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Biomarkers offer a glimpse into the future of personalised cancer treatment


The pioneering use of biomarkers is opening up a new era of personalised treatment, explains Dr Irene Chong, Clinician Scientist at The Institute of Cancer Research, London, and a Consultant Clinical Oncologist at The Royal Marsden NHS Foundation Trust.

Posted on 10 May, 2016 by Dr Irene Chong

Dr Irene Chong embed (photo: Katie Hyams)

Dr Irene Chong in her laboratory at the ICR (photo: Katie Hyams) 

A biomarker is a biological measure that can be used to detect or monitor a feature of cancer, such as whether it has progressed or if it is likely to respond to treatment.

Various measures can be used as biomarkers, including genetic mutations, proteins produced by tumours, or physical or biological changes detected on a scan.

At The Institute of Cancer Research, London, we lead the way in this type of research because our excellent translational research facilities enable us seamlessly to take the discoveries that we make in our in the laboratories to patients in clinical trials.

At the Drug Development Unit — a joint unit of the ICR and The Royal Marsden NHS Foundation Trust — we have had great success in using biomarkers to drive clinical trials that investigate new cancer treatments.

Thanks to our National Institute for Health Research Centre for Molecular Pathology, we are able to increase the success of these trials by genetically profiling patients’ tumours to pinpoint those who are most likely to respond to new therapies.

This kind of research is already delivering huge improvements for patients and is opening up new, unexplored avenues for treatment. We have started selecting patients for different therapies on an individual basis, according to what is likely to be most effective for them. The next step will be to understand how and why patients develop resistance to treatment that worked initially.

Detecting drug resistance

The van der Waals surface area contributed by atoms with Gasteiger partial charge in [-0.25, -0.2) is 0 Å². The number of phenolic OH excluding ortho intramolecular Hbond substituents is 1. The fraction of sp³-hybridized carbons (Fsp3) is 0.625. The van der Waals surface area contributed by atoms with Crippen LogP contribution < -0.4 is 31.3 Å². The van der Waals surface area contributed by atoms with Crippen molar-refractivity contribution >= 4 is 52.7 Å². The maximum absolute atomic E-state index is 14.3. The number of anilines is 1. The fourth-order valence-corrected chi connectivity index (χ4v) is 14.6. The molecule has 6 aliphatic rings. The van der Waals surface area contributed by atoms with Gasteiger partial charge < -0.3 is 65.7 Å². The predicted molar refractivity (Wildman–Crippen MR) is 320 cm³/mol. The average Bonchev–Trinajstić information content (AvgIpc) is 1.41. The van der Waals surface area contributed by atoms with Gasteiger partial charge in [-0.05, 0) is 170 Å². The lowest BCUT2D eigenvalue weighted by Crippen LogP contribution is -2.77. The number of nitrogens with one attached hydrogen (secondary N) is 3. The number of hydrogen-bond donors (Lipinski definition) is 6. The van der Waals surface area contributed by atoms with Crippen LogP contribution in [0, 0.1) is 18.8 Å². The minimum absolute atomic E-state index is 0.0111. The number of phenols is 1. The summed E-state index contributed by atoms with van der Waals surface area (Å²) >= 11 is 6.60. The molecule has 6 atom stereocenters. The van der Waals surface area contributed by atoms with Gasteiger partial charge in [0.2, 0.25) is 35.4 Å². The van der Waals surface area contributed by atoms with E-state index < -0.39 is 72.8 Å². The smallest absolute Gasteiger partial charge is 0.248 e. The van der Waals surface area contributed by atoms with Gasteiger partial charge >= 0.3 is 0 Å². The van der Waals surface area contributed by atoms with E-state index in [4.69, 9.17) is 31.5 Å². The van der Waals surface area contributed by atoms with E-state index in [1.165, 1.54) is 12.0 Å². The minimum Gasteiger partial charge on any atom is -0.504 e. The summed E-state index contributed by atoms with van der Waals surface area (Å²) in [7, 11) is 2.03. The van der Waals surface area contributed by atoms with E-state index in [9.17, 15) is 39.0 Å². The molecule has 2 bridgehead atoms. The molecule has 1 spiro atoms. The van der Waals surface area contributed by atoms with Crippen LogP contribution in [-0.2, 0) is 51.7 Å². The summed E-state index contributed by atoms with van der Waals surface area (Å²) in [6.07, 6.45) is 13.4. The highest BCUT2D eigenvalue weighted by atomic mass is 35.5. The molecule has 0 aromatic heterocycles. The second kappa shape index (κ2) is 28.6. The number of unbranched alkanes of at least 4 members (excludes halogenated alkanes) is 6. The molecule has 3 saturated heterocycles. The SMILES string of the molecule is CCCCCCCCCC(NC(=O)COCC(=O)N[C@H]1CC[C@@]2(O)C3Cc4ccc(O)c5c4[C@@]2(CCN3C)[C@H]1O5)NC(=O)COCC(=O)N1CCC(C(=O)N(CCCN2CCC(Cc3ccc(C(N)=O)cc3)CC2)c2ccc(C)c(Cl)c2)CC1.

We are also working hard to develop robust clinical assays that can detect biomarkers circulating in the bloodstream. We hope that these ‘liquid biopsies’ can eventually reduce the need for multiple, invasive tumour biopsies. If we can pick up early signs of drug resistance, it should be possible to rapidly switch patients to an alternative treatment.

Trials that include the use of biomarkers can identify patients who are particularly likely to respond to treatment due to features specific to their cancers.

Test tubes (Jan Chlebik for the ICR, 2011)

Photo: Jan Chlebik/ICR

Using biomarkers, we can assess whether a treatment is likely to work in a patient, analyse tumours during treatment to monitor any changes, identify mutations that can be targeted at each stage of a patient’s disease and pick up early signs of drug resistance. Ultimately, we want to adopt a personalised approach to treatment that will reduce side-effects and prevent patients from being given ineffective therapies.

We use biomarkers in many of the clinical trials we run, particularly in early-phase trials of innovative treatments.

For example, in collaboration with AstraZeneca, we are investigating a drug called nAZD4547, which inhibits the FGFR pathway – a signalling system that helps drive cancer. We are studying its effect specifically in patients whose tumours have an overactive FGFR2 gene.

Great potential

Another trial involves treatment strategies that target tumours without active ATM genes, which play a role in DNA repair. We are also researching novel ways of treating cancers that have overactive HER2 and c-MYC genes, which make cells grow and divide in an uncontrolled manner.

Biomarkers offer the potential to benefit patients in so many ways, from advancing diagnostics and treatment to enabling a better quality of life by reducing the need for biopsies.

They are very much a part of the future of cancer treatment.

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